Whisky Makers’ Cellar – 1.5 hours for £95 (around $130)
The 12-strong Johnnie Walker whisky maker team has played a significant role in developing the Johnnie Walker Princes Street experience, creating a seasonal blend and recording their insights on blending for the Journey of Flavor audio. But it’s not until you go down into the “Whisky Makers’ Cellar” that you can truly appreciate the team’s skills. This experience takes you underground into the cellar, which is styled after the old Johnnie Walker Bond in Strand Street, Kilmarnock. Here you learn how blenders think about flavor when assembling a blend. This space is also a bonded warehouse where 26 hogsheads of a Johnnie Walker Princes Street blend are maturing, to be bottled in a year’s time.

“This is for people who love whisky and want to come and try something different,” says Diageo master blender Emma Walker. “But it’s also for people who want to build their knowledge and want to try different whiskies that you can’t get elsewhere.” A dozen gold dispensers are located at the back of the cellar, programmed to create 11 different Johnnie Walker blends by delivering precise volumes from each piston. The blend each group tastes is determined by the flavor preferences established at check-in. Each of the master blenders created a unique Johnnie Walker blend from these 12 casks—of varying ages and cask types. On opening day, the 12 casks in the Whisky Makers’ Cellar came from Cameronbridge, Cardhu, Caol Ila, Clynelish, Cragganmore, Glen Elgin, Mannochmore, Mortlach, Pittyvaich, Port Dundas, Royal Lochnagar, and Talisker Distilleries.

Futuristic looking bar space

In addition to 150 whisky expressions, The Explorers’ Bothy Bar offers top-notch cocktails and food.

This cellar is also home to eight “dramming casks” selected by the master blenders, and guests are invited to sample four of them during the session. The casks include barrels from the four corners of Scotland distilleries (Cardhu, Caol Ila, Clynelish, and Glenkinchie) as well as two contrasting casks from Cameronbridge grain distillery, and two experimental casks from Teaninich and Glen Elgin. Between the Johnnie Walker blends and the dramming casks, this tour offers an almost incalculable number of permutations, making each visit virtually unrepeatable.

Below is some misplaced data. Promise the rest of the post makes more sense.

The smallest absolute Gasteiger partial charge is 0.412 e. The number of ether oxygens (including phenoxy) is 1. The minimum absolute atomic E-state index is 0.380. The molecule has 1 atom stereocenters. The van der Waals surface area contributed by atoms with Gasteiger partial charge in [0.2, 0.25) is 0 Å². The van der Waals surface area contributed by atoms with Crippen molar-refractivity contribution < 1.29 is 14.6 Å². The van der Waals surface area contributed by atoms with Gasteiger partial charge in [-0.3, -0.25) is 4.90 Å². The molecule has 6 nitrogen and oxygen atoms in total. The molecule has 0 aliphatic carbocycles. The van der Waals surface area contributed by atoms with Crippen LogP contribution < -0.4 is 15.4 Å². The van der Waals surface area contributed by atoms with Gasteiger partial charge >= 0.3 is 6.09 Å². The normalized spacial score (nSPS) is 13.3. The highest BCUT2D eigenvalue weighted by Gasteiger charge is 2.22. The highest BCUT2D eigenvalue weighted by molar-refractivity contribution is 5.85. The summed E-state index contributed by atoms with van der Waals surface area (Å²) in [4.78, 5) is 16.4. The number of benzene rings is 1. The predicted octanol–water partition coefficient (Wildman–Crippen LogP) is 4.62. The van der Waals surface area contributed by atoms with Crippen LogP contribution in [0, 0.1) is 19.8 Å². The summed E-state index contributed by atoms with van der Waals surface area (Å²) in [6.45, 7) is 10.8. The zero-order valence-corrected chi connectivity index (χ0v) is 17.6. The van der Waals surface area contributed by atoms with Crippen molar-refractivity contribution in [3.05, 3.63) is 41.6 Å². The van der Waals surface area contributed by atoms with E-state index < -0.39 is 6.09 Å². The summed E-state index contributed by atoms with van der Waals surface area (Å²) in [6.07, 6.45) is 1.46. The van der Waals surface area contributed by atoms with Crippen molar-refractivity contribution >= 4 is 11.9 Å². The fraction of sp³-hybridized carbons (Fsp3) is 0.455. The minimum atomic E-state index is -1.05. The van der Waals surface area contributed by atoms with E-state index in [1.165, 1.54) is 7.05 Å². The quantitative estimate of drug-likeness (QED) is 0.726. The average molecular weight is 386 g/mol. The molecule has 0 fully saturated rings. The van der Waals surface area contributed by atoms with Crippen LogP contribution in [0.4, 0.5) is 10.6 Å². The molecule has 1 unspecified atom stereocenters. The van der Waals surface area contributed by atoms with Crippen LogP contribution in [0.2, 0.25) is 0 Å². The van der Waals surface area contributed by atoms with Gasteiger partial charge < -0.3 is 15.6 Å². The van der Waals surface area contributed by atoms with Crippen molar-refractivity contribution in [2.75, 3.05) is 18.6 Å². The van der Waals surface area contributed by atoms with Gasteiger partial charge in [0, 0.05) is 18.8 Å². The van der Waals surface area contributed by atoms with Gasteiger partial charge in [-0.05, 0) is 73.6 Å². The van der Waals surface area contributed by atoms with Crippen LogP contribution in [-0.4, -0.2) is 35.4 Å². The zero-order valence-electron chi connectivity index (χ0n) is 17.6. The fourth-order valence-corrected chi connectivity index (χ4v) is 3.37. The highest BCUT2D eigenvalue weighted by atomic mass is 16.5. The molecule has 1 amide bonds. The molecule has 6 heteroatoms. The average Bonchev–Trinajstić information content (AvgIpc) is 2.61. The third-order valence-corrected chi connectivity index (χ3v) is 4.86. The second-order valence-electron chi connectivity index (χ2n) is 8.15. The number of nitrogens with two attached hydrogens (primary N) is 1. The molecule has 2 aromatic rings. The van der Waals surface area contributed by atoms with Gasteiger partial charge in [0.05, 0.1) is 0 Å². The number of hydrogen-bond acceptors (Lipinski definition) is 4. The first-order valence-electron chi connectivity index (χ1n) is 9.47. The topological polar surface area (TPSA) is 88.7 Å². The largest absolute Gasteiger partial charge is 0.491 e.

The Bars

Explorers’ Bothy Bar
Aside from the 150 whisky expressions behind the bar, the quality of the cocktails and the food by Chef Moriarty on offer are serious efforts. During the preview, Murray Drysdale, a 2021 World Class Bartender of the Year UK finalist, served up a North Atlantic Drift, a tropical hybrid of a Miami Vice with a Johnnie Walker Highball. Coconut-washed Ketel One vodka and Johnnie Walker Black Label tied together the coconut element with American oak maturation, while a homemade pineapple cordial brought out the fruity notes in the blend. Topped with a Rapscallion Scottish strawberry soda and garnished with a freeze-dried strawberry and salt rim, it delivered a smack on the lips like stepping out of the sea. During the day, Whisky Explorers can pre-book an hour-long whisky tasting sensory session for £35 (around $50), while the bar is open for general admission at night.

1820 Rooftop Bar
At the very top of the building is the 1820 Rooftop Bar, which offers unparalleled views over Edinburgh Castle and the spectacular city skyline. This is a relaxed and spacious location for dining or winding down with a dram or cocktail. Edinburgh is called the Athens of the North, and the outdoor terrace is a prime location to drink in the view.